2. The city of Jacksonville and the Jaguars organization recently reached a deal on a stadium reno, with the city picking up most of the tab. Given that, it’s difficult to believe that Jax would agree to let its team send even more games overseas.

    3. I can’t imagine any team wanting to play a preseason game in London. It’s the exact same arrangement as it would be for a regular season game, only it’s for a game that doesn’t even count. Also, do you have the players turning out again the following Sunday for another ostensibly meaningless game?

    4. This is just me being selfish, but if the Jags actually want to move another home game, regular or preseason, I’d rather they put it here in Orlando. At the very least, the NFL fans in town would hate them a little less if they actually played a game down here, as opposed to simply being shown on TV every other weekend.

  10. @ Roger C.

    Have you ever lived in London because I have and in my experience your claim that London ” barely cares about (NFL) football” is completely false.

  11. @ ty

    I’ve been to White Hart Lane and there’s no room for a sliding pitch like the NFL Cardinals use. Maybe if they just bulldoze the Tottenham cemetery.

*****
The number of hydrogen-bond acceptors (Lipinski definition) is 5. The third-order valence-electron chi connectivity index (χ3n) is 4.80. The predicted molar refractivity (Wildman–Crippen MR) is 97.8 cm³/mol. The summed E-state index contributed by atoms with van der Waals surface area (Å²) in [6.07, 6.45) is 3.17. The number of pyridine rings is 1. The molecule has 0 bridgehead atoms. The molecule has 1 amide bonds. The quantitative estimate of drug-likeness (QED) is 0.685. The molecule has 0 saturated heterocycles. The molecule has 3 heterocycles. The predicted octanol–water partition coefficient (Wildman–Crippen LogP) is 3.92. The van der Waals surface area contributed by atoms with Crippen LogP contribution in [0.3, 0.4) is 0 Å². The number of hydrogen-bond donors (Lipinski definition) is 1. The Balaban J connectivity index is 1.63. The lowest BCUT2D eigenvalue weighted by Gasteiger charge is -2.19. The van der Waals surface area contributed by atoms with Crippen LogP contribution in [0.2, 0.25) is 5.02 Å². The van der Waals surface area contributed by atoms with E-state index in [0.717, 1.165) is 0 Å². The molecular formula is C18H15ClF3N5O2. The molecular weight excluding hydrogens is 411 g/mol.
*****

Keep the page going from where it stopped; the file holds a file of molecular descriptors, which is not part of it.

12. @John,

    I’ve been to London. They don’t care about the NFL.

    I really want to know how you found NFL fans there. Something makes me think you went out of your way to find an American football club, and then and there decided that if someone liked it there, the whole of the UK does.

    I know you’re one of those people that likes to think that anything is possible, but I hate to break it to you, this is a ridiculously stupid idea.

  13. John:

    I also lived in London (for 12 years) and I find the support for American football specious at best. If the clubs in rugby (which is the second-most popular sport in England, though arguably third in London behind cricket due to the non-white population) struggle to draw 10-15,000 per game for their 11 home premiership matches, I doubt that the NFL could draw the 60,000+ needed for each of 8 home fixtures.

    ….And, yes, I’m aware that the Sarries, Quins, Wasps, and Irish draw large crowds to Twickenham all of twice a year (‘The Big Game,’ etc.). The larger point is that British support for anything non-football (soccer) is resided to hyped-up “big” events, which the NFL wouldn’t be at 8 matches a year. The novelty for traveling Americans would also quickly fade, leaving a large portion of the 60,000+ needing to come from Londoners and ex-pats.